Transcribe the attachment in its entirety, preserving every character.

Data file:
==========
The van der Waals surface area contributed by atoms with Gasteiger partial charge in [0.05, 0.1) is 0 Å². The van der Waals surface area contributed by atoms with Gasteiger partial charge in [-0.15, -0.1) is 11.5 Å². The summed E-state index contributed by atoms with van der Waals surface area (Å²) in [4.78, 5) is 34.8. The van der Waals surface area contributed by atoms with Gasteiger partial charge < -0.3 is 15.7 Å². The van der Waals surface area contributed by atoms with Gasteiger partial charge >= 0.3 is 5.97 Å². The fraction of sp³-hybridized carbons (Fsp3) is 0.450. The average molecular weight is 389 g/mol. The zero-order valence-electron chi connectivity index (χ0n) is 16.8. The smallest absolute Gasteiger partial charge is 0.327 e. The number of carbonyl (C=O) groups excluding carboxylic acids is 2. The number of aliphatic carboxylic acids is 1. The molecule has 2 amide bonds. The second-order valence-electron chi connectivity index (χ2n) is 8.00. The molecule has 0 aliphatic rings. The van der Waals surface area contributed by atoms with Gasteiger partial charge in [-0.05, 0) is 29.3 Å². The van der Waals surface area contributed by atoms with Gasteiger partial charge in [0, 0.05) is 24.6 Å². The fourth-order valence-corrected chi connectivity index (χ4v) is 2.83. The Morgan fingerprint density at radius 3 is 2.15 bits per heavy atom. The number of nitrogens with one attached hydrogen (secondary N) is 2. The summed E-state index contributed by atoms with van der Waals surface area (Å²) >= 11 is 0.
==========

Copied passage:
The van der Waals surface area contributed by atoms with Gasteiger partial charge in [0.05, 0.1) is 0 Å². The van der Waals surface area contributed by atoms with Gasteiger partial charge in [-0.15, -0.1) is 11.5 Å². The summed E-state index contributed by atoms with van der Waals surface area (Å²) in [4.78, 5) is 34.8. The van der Waals surface area contributed by atoms with Gasteiger partial charge < -0.3 is 15.7 Å². The van der Waals surface area contributed by atoms with Gasteiger partial charge >= 0.3 is 5.97 Å². The fraction of sp³-hybridized carbons (Fsp3) is 0.450. The average molecular weight is 389 g/mol. The zero-order valence-electron chi connectivity index (χ0n) is 16.8. The smallest absolute Gasteiger partial charge is 0.327 e. The number of carbonyl (C=O) groups excluding carboxylic acids is 2. The number of aliphatic carboxylic acids is 1. The molecule has 2 amide bonds. The second-order valence-electron chi connectivity index (χ2n) is 8.00. The molecule has 0 aliphatic rings. The van der Waals surface area contributed by atoms with Gasteiger partial charge in [-0.05, 0) is 29.3 Å². The van der Waals surface area contributed by atoms with Gasteiger partial charge in [0, 0.05) is 24.6 Å². The fourth-order valence-corrected chi connectivity index (χ4v) is 2.83. The Morgan fingerprint density at radius 3 is 2.15 bits per heavy atom. The number of nitrogens with one attached hydrogen (secondary N) is 2. The summed E-state index contributed by atoms with van der Waals surface area (Å²) >= 11 is 0.